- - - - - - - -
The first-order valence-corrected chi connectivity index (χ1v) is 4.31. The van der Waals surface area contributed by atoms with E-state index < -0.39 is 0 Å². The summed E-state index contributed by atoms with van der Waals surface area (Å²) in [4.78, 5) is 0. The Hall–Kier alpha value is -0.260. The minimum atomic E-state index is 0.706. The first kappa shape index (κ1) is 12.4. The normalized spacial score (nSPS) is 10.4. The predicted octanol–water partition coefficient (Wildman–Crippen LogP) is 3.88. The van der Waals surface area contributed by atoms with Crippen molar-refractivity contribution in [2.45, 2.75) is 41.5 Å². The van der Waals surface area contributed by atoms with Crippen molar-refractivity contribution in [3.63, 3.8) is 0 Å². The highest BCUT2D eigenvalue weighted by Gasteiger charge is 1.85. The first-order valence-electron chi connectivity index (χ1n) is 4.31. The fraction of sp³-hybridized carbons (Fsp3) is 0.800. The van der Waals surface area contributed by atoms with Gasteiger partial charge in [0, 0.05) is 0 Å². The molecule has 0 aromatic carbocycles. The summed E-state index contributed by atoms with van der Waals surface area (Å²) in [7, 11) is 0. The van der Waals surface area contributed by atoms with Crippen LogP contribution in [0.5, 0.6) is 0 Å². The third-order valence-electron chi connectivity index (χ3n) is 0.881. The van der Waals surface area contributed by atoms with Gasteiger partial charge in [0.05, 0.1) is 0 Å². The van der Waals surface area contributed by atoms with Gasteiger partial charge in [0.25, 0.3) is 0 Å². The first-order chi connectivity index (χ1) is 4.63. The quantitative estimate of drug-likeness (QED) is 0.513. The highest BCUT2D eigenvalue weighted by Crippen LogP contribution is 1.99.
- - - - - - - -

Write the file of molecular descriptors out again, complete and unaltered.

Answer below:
The first-order valence-corrected chi connectivity index (χ1v) is 4.31. The van der Waals surface area contributed by atoms with E-state index < -0.39 is 0 Å². The summed E-state index contributed by atoms with van der Waals surface area (Å²) in [4.78, 5) is 0. The Hall–Kier alpha value is -0.260. The minimum atomic E-state index is 0.706. The first kappa shape index (κ1) is 12.4. The normalized spacial score (nSPS) is 10.4. The predicted octanol–water partition coefficient (Wildman–Crippen LogP) is 3.88. The van der Waals surface area contributed by atoms with Crippen molar-refractivity contribution in [2.45, 2.75) is 41.5 Å². The van der Waals surface area contributed by atoms with Crippen molar-refractivity contribution in [3.63, 3.8) is 0 Å². The highest BCUT2D eigenvalue weighted by Gasteiger charge is 1.85. The first-order valence-electron chi connectivity index (χ1n) is 4.31. The fraction of sp³-hybridized carbons (Fsp3) is 0.800. The van der Waals surface area contributed by atoms with Gasteiger partial charge in [0, 0.05) is 0 Å². The molecule has 0 aromatic carbocycles. The summed E-state index contributed by atoms with van der Waals surface area (Å²) in [7, 11) is 0. The van der Waals surface area contributed by atoms with Crippen LogP contribution in [0.5, 0.6) is 0 Å². The third-order valence-electron chi connectivity index (χ3n) is 0.881. The van der Waals surface area contributed by atoms with Gasteiger partial charge in [0.05, 0.1) is 0 Å². The van der Waals surface area contributed by atoms with Gasteiger partial charge in [0.25, 0.3) is 0 Å². The first-order chi connectivity index (χ1) is 4.63. The quantitative estimate of drug-likeness (QED) is 0.513. The highest BCUT2D eigenvalue weighted by Crippen LogP contribution is 1.99.